Christian author and apologist Sean McDowell, in a recent interview with Faithwire, made the case that it is common and even acceptable to feel discouraged if people fall away from Christ after receiving shocking news of a religious apostasy, but stated that it should not influence people's belief in the authenticity of the Christian faith.

"I've got to be committed to believing because I think this is really true," McDowell told Faithwire. "So I ask myself, 'Who do I think God is?' 'Why do I think the Bible's true?' 'Who do I think Jesus claimed to be?' And, as best I can, answer those questions so my faith is not rooted in my emotions when things around me change; it's rooted in what is true."

He went on to say that knowing it's true isn't enough; one must also apply it to one's own life and really live it out.

"It's one thing to know God is a loving Heavenly Father; it's another thing to experience God's grace personally," he said. "I want to logically know it's true, so my faith is grounded in truth, not in a human person, because, if we know anything about people, they're all going to let us down."

When that happens, he asserts that Christians will be less tempted to abandon their faith because they have a sound biblical theology, which emphasizes the sinfulness of human nature and his capacity for deception.

McDowell continued by pointing out that, more often than not, a secondary or tertiary question is elevated to the center of many believers' faith "deconstruction" journeys. He explained that within Christian culture, there is often a desire to redefine "very important questions" as "salvific essential questions."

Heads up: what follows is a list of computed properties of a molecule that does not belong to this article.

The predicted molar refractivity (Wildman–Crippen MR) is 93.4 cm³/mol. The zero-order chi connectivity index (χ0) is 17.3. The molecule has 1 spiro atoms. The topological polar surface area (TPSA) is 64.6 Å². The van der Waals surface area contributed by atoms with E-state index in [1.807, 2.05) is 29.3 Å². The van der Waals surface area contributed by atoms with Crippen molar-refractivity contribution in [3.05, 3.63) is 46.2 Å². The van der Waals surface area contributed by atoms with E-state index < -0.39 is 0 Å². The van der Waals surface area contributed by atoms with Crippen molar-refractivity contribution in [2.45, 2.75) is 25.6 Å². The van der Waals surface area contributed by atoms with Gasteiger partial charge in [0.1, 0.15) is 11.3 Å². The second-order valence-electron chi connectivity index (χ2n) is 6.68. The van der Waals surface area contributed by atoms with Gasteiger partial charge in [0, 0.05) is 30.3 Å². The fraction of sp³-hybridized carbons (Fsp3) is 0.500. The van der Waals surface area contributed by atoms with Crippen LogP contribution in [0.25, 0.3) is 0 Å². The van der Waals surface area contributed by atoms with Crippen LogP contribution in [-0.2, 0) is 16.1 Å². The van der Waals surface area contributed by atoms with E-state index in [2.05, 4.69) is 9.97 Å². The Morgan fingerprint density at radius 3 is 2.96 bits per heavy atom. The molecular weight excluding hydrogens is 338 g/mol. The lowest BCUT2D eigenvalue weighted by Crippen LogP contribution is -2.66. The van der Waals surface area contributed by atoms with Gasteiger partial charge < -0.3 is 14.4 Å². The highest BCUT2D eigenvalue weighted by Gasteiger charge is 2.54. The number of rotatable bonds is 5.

"Let's just keep the main thing the main thing," said McDowell, "so when people come across these challenges to their faith, they're not tempted to just bail on the entire ship."

He added that he was heartbroken to learn from those who "deconstructed" that their genuine doubts and questions were dismissed or condemned by their Christian communities.

The apologist claims that if any religion should be okay with questions, it should be Christianity because it is true and with a strong history of brilliant thinking people.

This surge of believers "deconstructing" their religion, according to McDowell, shows that ignoring Christians' legitimate questions has "devastating consequences."

How Christians Can Help

McDowell encouraged Christians who are strong in their faith but want to help friends and family members who are "deconstructing" to be honest.

"[I]f you have a friend who has questions, this is a chance for you to go deeper in your faith, relationally, because now you know it matters," he suggested."So just tell that person, 'Gosh, I wish I knew more, but I'm gonna read and think with you and help you through this.'"

In the process, the Christian will learn while growing in confidence in his or her ability to contend for the truth. They demonstrate that the person's concerns matter by being willing to engage with those who have questions and speak the truth in love.